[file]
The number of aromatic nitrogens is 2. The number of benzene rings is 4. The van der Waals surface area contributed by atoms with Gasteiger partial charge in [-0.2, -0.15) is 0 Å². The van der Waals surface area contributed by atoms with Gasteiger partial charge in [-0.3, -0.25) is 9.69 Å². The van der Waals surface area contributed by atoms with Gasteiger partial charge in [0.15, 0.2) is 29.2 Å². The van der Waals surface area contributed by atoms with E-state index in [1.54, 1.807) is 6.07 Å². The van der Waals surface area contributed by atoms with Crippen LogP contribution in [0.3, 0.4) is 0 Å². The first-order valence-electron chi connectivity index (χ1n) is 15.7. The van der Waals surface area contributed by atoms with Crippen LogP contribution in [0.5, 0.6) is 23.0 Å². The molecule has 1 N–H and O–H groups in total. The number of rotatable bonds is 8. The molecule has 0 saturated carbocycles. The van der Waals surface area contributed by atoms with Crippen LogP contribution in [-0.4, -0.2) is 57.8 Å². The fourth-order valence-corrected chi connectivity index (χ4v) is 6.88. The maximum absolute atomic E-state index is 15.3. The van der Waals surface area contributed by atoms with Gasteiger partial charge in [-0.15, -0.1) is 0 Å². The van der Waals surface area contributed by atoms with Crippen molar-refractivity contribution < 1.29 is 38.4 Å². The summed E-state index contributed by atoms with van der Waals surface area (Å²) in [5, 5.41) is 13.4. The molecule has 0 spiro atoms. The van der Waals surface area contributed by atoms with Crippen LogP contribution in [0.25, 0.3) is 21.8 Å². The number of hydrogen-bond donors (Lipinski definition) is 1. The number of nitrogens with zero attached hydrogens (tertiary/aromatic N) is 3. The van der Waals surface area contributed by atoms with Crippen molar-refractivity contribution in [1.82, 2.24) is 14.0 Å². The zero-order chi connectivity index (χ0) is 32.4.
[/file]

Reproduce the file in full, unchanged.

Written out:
The number of aromatic nitrogens is 2. The number of benzene rings is 4. The van der Waals surface area contributed by atoms with Gasteiger partial charge in [-0.2, -0.15) is 0 Å². The van der Waals surface area contributed by atoms with Gasteiger partial charge in [-0.3, -0.25) is 9.69 Å². The van der Waals surface area contributed by atoms with Gasteiger partial charge in [0.15, 0.2) is 29.2 Å². The van der Waals surface area contributed by atoms with E-state index in [1.54, 1.807) is 6.07 Å². The van der Waals surface area contributed by atoms with Crippen LogP contribution in [0.3, 0.4) is 0 Å². The first-order valence-electron chi connectivity index (χ1n) is 15.7. The van der Waals surface area contributed by atoms with Crippen LogP contribution in [0.5, 0.6) is 23.0 Å². The molecule has 1 N–H and O–H groups in total. The number of rotatable bonds is 8. The molecule has 0 saturated carbocycles. The van der Waals surface area contributed by atoms with Crippen LogP contribution in [-0.4, -0.2) is 57.8 Å². The fourth-order valence-corrected chi connectivity index (χ4v) is 6.88. The maximum absolute atomic E-state index is 15.3. The van der Waals surface area contributed by atoms with Gasteiger partial charge in [-0.15, -0.1) is 0 Å². The van der Waals surface area contributed by atoms with Crippen molar-refractivity contribution < 1.29 is 38.4 Å². The summed E-state index contributed by atoms with van der Waals surface area (Å²) in [5, 5.41) is 13.4. The molecule has 0 spiro atoms. The van der Waals surface area contributed by atoms with Crippen LogP contribution in [0.25, 0.3) is 21.8 Å². The number of hydrogen-bond donors (Lipinski definition) is 1. The number of nitrogens with zero attached hydrogens (tertiary/aromatic N) is 3. The van der Waals surface area contributed by atoms with Crippen molar-refractivity contribution in [1.82, 2.24) is 14.0 Å². The zero-order chi connectivity index (χ0) is 32.4.